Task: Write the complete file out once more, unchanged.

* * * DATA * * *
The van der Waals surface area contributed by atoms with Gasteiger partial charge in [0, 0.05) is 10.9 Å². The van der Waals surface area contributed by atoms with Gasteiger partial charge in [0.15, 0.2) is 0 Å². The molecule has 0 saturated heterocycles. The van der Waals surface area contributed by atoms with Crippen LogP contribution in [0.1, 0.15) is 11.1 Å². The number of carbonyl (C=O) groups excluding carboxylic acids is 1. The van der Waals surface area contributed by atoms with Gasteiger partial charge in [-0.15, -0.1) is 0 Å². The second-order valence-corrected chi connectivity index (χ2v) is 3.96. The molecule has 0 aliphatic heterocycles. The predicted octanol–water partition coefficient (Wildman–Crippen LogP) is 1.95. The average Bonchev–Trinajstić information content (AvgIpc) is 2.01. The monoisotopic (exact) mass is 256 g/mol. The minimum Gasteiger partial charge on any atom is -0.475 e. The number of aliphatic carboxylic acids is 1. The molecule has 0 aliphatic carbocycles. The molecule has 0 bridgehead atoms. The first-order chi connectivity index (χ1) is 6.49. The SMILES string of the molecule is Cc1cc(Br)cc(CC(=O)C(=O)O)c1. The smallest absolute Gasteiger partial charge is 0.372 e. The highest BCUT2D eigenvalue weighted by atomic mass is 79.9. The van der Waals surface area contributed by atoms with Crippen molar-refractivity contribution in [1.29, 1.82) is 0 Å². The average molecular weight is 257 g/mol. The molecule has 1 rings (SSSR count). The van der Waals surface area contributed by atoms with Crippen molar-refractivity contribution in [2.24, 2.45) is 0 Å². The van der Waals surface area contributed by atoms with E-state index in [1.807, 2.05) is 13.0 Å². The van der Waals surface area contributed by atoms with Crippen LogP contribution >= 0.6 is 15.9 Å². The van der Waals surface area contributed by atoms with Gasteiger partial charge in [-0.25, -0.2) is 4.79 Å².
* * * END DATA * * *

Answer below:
The van der Waals surface area contributed by atoms with Gasteiger partial charge in [0, 0.05) is 10.9 Å². The van der Waals surface area contributed by atoms with Gasteiger partial charge in [0.15, 0.2) is 0 Å². The molecule has 0 saturated heterocycles. The van der Waals surface area contributed by atoms with Crippen LogP contribution in [0.1, 0.15) is 11.1 Å². The number of carbonyl (C=O) groups excluding carboxylic acids is 1. The van der Waals surface area contributed by atoms with Gasteiger partial charge in [-0.15, -0.1) is 0 Å². The second-order valence-corrected chi connectivity index (χ2v) is 3.96. The molecule has 0 aliphatic heterocycles. The predicted octanol–water partition coefficient (Wildman–Crippen LogP) is 1.95. The average Bonchev–Trinajstić information content (AvgIpc) is 2.01. The monoisotopic (exact) mass is 256 g/mol. The minimum Gasteiger partial charge on any atom is -0.475 e. The number of aliphatic carboxylic acids is 1. The molecule has 0 aliphatic carbocycles. The molecule has 0 bridgehead atoms. The first-order chi connectivity index (χ1) is 6.49. The SMILES string of the molecule is Cc1cc(Br)cc(CC(=O)C(=O)O)c1. The smallest absolute Gasteiger partial charge is 0.372 e. The highest BCUT2D eigenvalue weighted by atomic mass is 79.9. The van der Waals surface area contributed by atoms with Crippen molar-refractivity contribution in [1.29, 1.82) is 0 Å². The average molecular weight is 257 g/mol. The molecule has 1 rings (SSSR count). The van der Waals surface area contributed by atoms with Crippen molar-refractivity contribution in [2.24, 2.45) is 0 Å². The van der Waals surface area contributed by atoms with E-state index in [1.807, 2.05) is 13.0 Å². The van der Waals surface area contributed by atoms with Crippen LogP contribution >= 0.6 is 15.9 Å². The van der Waals surface area contributed by atoms with Gasteiger partial charge in [-0.25, -0.2) is 4.79 Å².